• Thoughts

    I would have love to hear how Freud would have read the addiction hysteria in the US that has been through so many phases since the crack 80’s. I cannot help but think that he would point out the repetitive loop of compulsive consumption that defines addiction is nothing but a pared down, reduced version of what characterizes all life: todestrieb. What are most normative human activities in many respects but more complex and circuitous forms of addiction constitutive of cultural norms? I could go on about this for pages … but what stands out in my mind is simply that Freud did something intellectually that I think more people, particularly people today, should all do more often: consider that what appears to be exceptional and aberrant in human behavior is just part of typical and familiar human behavior appearing obscured by the mask of overt visibility. We do not recognize ourselves under a microscope.

  • hdcase

    “…there are only 20 or so distinct activities and substances that produce addiction.”

    Not true. You can be addicted to anything.

    • Dapotpie

      You didn’t actually read the article did you? 

      ” Addictive substances such as alcohol, heroin and nicotine are
      chemically distinct. Moreover, activities such as gambling, eating, sex —
      activities that are widely believed to be addictive — have no
      ingredients.”

      So what they are saying is that there are only 20 substances that are physically addictive meaning your body will not function properly without it.  Technically it is true that anything you do in excess is defined as an addiction but the point I believe the author is making is that there is a clear difference between an addiction to sex and an addiction to crack.  The only withdrawal symptoms the sex addict will experience are no more intense than the withdrawal symptoms you would get if someone took away your favorite activity.  The crack addict on the other hand will experience the following symptoms:

      -agitation
      -intense craving for
      the drug -extreme fatigue-anxiety-angry outbursts-lack of motivation-nausea/vomiting-shaking-irritability-muscle pain-disturbed sleep

      I smoke lots and lots and lots of weed and so by definition I am an “addict”.  However when I go on vacation for several weeks (and have no access to dank) I do not experience any withdrawal symptoms other than a slight urge to smoke the first day or two and after that I forget all about it.  People who claim to be “addicted” to substances that are not physically addictive, nine times out of ten just lack the motivation or will power to stop doing whatever they’re doing.

  • Anonymous

    “…there are only 20 or so distinct activities and substances that produce addiction.”

    Not true. You can be addicted to anything.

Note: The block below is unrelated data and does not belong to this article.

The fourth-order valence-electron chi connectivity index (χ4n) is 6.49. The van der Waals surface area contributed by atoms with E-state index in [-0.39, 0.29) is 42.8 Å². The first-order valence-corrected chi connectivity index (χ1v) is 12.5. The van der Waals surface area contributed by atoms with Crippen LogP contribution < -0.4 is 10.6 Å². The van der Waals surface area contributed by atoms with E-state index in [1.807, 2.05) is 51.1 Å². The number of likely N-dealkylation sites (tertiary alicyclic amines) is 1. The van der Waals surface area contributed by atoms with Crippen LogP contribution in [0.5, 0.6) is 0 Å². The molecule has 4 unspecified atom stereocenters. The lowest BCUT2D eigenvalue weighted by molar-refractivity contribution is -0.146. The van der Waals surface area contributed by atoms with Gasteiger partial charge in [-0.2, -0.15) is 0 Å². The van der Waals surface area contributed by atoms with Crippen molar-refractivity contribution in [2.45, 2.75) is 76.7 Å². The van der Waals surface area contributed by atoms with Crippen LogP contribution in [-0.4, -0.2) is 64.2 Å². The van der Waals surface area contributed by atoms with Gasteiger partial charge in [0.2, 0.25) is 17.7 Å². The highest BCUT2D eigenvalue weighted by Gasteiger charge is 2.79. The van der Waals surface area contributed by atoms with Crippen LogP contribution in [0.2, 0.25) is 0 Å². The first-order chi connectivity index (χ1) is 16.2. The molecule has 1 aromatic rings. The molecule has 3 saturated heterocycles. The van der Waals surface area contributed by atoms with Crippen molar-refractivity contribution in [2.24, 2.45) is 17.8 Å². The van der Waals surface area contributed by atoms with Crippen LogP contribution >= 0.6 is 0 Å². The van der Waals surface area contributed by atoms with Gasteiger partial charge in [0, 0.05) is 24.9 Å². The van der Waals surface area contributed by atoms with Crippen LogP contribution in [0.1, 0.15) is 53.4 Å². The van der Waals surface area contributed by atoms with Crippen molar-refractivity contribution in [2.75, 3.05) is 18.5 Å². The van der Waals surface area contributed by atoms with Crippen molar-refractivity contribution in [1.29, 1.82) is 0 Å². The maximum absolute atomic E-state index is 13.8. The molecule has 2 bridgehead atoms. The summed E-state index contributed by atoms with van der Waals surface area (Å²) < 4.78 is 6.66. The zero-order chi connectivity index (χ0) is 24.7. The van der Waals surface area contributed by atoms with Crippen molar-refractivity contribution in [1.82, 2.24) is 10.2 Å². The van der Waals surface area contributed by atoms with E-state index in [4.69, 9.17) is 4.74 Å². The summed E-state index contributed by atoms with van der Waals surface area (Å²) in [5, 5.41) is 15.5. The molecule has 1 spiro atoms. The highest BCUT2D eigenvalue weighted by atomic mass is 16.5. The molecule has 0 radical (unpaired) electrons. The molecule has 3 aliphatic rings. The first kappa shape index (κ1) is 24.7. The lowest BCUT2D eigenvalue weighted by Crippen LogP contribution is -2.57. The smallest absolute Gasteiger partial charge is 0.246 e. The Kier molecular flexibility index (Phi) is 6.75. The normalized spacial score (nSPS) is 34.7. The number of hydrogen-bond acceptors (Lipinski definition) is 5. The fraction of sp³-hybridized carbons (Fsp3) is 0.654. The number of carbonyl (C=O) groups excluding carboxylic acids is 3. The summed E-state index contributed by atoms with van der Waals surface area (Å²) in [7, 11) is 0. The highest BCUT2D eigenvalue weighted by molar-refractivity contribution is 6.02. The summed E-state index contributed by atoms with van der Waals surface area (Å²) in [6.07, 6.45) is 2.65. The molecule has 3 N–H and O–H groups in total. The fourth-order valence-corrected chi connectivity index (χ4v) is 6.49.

• Micho_rizo

    I’ve been an addictions counselor for two years now. Those with addictions deserve nothing short of the utmost empathy, compassion and care. However, it’s not a disease of the brain. It’s not the same thing as Parkinson’s or Tourrettes. Behaviors are not diseases. If they were, playing the piano exceptionally well would be a disease. Yes, things happen in the brain of an addict–things also happen in the brain of someone playing piano, or watching a good TV show or a funny comedian or having sex or eating a tasty meal. It’s just that within the addicted brain, these processes are more intense–but not even all that much (a crack addict’s brain activity is almost identical to someone who hasn’t eaten all day–which is bad, but plenty of people go all day without eating, so it can be done).

    Even if it were a disease of the brain, those with addictions would seek treatment from a Neurologist, as opposed to a counselor or a psychiatrist.  Someone with a genuine brain disease such as Parkinson’s doesn’t go to a counselor or a psychiatrist to deal with their primary symptoms, why should someone with an addiction? There is a lot of money to be made by labeling an addiction a disease, and so that is why there is this big push to qualify it as such.

    I do not exaggerate when I say every single human being with an addiction that I have worked with has deep and profound psychological scars…usually stemming from incidents that occurred during childhood and their teen years (occasionally a harsh divorce or a tragedy later in life can lead to addiction in an otherwise psychologically healthy individual). This might just be a correlation, but I think it’s a pretty strong one, and one that probably suggests that addiction is more psychological than neurological (although, yes, some genes make one more susceptible to addiction. Just as some genes make one more susceptible to running fast or being musically inclined–but again, we don’t label any of those behaviors as “diseases”)

    • http://hormeticminds.blogspot.com/ Chaorder Gradient

      The world needs more people like you: those that understand people can have problems in the mind but not the brain, and what that really means.

    • E.B. Wolf

      Excellent points. The addiction counseling industry definitely needs more people like you who don’t parrot the 12 Step Cult’s talking points and slogans.

    • Sirius Fnord

      Well said,

        I myself have been addicted to many different things over the years  and yes i was a victim of severe childhood abuse and bullying. I also agree that addiction isn’t a disease rather a state of mind or rather an overworked pattern or program.Ask yourselves what is the biggest most common addiction to date shared by almost everyone.Answer: Economic and monetary systems.As an overall species we will condone poverty and war and condemn generations to slavery, backward evolution, misery and idiocy.Now how quick we all are to be disgusted at the addict stealing or worse to feed their habit when we all are guilty of the same.Problems are not solved because that enables money to be made and i assume this means as a species we desire money and items more than solving our species problems. Well that sounds like addiction to me.  How about you?